A headache can make your head feel like it's about to burst from too much pressure. But for spinal headaches, the opposite situation may literally be the cause.
Spinal headaches are the result of low spinal fluid pressure. Spinal fluid is a liquid that acts as a protective cushion for the brain and spinal cord. The brain is supported by this fluid in a bag-like membrane inside the skull.
Spinal headaches occur when small amounts of spinal fluid leak out of this membrane or out of the spinal cord. If enough fluid leaks out, the reduced spinal fluid pressure may allow the brain to sag. This can stretch the supporting membranes and press on the nerves that line the brain, resulting in headache pain.
Most spinal fluid leaks are the result of testing or treatment that requires insertion of a needle through the membrane surrounding the spinal cord. During a spinal tap or lumbar puncture, a needle is used to remove a very small amount of spinal fluid for testing.
During spinal anesthesia such as an epidural used to relieve a woman’s pain during labor and delivery, medication is injected into the spinal fluid to numb the nerves in the lower body.
Approximately 40 percent of people who undergo either a spinal tap or spinal anesthesia experience a spinal headache, according to the Mayo Clinic. Spinal headaches are more common if the treatment needle accidentally nicks the covering of the spinal cord called the dura.
Although most spinal headaches occur after a spine puncture, they can also develop from no recognizable cause. Some spinal headaches have resulted from a violent sneeze or cough, or other minor trauma to the neck or back.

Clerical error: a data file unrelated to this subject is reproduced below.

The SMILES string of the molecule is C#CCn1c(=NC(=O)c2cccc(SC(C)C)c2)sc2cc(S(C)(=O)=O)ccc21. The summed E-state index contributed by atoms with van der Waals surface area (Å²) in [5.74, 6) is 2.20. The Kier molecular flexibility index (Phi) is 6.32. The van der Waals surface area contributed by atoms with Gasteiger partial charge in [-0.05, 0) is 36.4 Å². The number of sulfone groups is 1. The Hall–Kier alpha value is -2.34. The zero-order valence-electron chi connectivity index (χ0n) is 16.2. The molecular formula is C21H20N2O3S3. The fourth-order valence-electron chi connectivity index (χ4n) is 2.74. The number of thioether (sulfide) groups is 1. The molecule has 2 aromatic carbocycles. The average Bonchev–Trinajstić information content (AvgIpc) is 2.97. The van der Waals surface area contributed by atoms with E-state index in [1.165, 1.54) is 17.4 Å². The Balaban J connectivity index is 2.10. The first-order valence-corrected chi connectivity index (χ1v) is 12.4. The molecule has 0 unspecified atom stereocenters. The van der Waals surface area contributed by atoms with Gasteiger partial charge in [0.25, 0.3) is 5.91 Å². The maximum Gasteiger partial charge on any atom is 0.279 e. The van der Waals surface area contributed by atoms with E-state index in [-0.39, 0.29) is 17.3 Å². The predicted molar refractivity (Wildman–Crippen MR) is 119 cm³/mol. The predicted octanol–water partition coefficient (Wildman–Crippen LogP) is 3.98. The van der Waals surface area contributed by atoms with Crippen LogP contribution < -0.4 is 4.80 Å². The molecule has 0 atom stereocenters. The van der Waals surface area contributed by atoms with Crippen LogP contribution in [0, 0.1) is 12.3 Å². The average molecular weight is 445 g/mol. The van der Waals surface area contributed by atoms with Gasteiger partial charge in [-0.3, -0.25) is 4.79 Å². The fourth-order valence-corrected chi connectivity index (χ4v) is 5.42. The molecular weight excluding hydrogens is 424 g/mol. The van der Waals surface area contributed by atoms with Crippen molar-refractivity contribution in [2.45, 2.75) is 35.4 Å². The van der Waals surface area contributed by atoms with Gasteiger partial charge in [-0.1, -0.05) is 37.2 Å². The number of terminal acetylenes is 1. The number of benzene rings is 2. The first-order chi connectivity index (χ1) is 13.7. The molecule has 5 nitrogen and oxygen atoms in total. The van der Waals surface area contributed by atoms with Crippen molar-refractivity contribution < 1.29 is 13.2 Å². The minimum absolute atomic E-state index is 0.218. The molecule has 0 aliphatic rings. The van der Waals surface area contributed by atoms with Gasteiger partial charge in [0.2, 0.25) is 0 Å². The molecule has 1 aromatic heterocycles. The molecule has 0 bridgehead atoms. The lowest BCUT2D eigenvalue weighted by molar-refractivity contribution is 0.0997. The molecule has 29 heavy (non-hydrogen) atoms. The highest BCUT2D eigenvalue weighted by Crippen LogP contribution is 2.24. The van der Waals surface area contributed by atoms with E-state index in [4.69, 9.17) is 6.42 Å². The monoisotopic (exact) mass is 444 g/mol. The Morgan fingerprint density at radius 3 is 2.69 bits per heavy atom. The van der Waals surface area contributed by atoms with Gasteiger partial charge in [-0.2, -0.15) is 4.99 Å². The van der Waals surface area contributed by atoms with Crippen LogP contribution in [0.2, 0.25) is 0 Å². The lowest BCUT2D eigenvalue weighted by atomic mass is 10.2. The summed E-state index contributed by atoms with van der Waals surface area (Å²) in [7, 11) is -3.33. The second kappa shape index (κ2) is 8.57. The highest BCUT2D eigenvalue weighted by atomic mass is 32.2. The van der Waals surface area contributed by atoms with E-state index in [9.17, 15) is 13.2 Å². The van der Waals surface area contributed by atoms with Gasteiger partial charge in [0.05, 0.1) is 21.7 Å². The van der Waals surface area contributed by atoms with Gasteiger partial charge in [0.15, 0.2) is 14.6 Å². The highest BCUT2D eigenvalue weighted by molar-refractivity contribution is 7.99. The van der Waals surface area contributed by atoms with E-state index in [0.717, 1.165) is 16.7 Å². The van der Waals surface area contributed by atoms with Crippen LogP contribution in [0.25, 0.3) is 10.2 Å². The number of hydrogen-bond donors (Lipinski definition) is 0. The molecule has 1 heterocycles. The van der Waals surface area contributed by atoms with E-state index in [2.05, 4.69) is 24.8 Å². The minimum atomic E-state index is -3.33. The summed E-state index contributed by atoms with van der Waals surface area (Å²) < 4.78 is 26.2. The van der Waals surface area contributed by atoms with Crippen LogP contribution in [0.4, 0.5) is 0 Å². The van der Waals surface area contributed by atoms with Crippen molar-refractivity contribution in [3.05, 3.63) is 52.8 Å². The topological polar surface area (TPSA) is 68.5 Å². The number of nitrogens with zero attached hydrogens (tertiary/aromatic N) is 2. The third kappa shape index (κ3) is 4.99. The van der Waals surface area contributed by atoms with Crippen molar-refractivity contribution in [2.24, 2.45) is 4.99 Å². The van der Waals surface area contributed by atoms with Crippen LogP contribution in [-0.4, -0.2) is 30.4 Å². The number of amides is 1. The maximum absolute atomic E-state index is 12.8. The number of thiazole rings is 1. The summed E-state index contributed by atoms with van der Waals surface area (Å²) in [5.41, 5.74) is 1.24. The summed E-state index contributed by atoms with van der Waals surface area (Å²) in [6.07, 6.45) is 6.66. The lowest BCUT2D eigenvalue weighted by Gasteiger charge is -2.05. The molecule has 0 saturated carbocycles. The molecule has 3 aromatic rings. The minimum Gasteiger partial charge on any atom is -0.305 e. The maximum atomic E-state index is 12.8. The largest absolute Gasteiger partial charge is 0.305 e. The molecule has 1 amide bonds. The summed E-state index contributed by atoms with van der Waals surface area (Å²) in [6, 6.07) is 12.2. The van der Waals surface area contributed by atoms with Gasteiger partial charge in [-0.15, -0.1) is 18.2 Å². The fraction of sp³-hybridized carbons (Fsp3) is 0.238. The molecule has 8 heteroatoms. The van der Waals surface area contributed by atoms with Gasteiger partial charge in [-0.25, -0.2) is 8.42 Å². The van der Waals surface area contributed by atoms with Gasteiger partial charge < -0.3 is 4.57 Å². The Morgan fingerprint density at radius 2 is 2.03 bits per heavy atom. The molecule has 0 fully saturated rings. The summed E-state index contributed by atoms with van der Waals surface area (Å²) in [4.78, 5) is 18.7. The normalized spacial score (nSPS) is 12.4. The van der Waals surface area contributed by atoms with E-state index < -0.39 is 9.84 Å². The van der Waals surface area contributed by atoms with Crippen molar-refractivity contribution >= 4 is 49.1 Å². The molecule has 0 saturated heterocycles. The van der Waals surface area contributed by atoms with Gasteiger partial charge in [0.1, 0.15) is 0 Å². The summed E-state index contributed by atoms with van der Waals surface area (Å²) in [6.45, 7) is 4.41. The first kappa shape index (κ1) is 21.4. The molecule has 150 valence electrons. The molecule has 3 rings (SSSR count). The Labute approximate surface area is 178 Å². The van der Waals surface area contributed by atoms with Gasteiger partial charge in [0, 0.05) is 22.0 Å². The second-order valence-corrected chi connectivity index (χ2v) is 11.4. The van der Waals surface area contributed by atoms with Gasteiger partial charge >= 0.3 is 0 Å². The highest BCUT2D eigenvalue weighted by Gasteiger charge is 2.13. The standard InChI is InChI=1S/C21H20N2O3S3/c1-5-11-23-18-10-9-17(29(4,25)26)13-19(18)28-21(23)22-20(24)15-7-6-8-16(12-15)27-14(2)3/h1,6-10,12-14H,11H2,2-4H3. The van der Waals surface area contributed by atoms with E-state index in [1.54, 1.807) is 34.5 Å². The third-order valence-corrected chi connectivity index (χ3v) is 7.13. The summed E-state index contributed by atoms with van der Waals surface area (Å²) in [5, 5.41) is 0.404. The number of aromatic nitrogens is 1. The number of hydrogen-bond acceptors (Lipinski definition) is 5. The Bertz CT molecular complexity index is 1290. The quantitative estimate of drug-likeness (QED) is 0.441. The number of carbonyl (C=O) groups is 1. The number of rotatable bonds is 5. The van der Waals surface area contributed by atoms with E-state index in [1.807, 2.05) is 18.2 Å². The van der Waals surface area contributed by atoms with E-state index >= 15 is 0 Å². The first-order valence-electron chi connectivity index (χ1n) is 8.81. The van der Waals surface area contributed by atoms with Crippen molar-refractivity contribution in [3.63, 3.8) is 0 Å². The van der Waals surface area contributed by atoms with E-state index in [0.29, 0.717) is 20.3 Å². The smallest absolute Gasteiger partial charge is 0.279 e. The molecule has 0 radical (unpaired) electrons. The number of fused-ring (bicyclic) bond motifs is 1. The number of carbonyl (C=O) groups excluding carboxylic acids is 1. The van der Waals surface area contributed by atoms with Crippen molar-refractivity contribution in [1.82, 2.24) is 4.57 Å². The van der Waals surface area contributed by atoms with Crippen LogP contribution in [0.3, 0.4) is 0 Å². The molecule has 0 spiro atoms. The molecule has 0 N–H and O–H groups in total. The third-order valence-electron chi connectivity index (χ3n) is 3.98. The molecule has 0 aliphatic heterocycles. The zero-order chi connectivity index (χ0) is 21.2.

Symptoms of a spinal headache include:
• Dull throbbing pain that can vary from mild to excruciating.
• Headache that gets worse when sitting or standing and improves when lying down.
• Headache that gets worse the longer you are upright or out of bed.
Spinal headaches may also be accompanied by neck pain, nausea, dizziness, ringing in the ears or sensitivity to light.
Most spinal headaches occur within 48 hours after a spinal treatment, but a spinal headache can take up to five days to develop.
Most spinal headaches go away on their own within 24 hours. Headaches lasting longer than 24 hours may require treatment to help seal the leak the restore normal spinal fluid pressure.
Treatment typically begins with bed rest, plenty of fluids to make sure you are well-hydrated, caffeine to constrict blood vessels in your head, and pain relievers.
If a spinal headache does not go away, your doctor may perform an epidural blood patch. During this procedure, a vial of your own blood is drawn and then injected into your spinal fluid.
The goal is to create a small blood clot that will patch the hole and prevent more spinal fluid from leaking out. Once the leak is sealed, spinal fluid pressure will return to normal and the headache will go away.
If you have questions about headaches or about potential side effects of a spinal tap or epidural, talk to your health care provider.
Reviewed June 30, 2016
by Michele Blacksberg RN
Edited by Jody Smith
Spinal headaches. Mayo Clinic. Web. Retrieved June 28, 2016.
Spinal Headaches. Web Md. Web. Retrieved June 28, 2016.
Low CSF Headache. Johns Hopkins Medicine. Web. Retrieved June 28, 2016.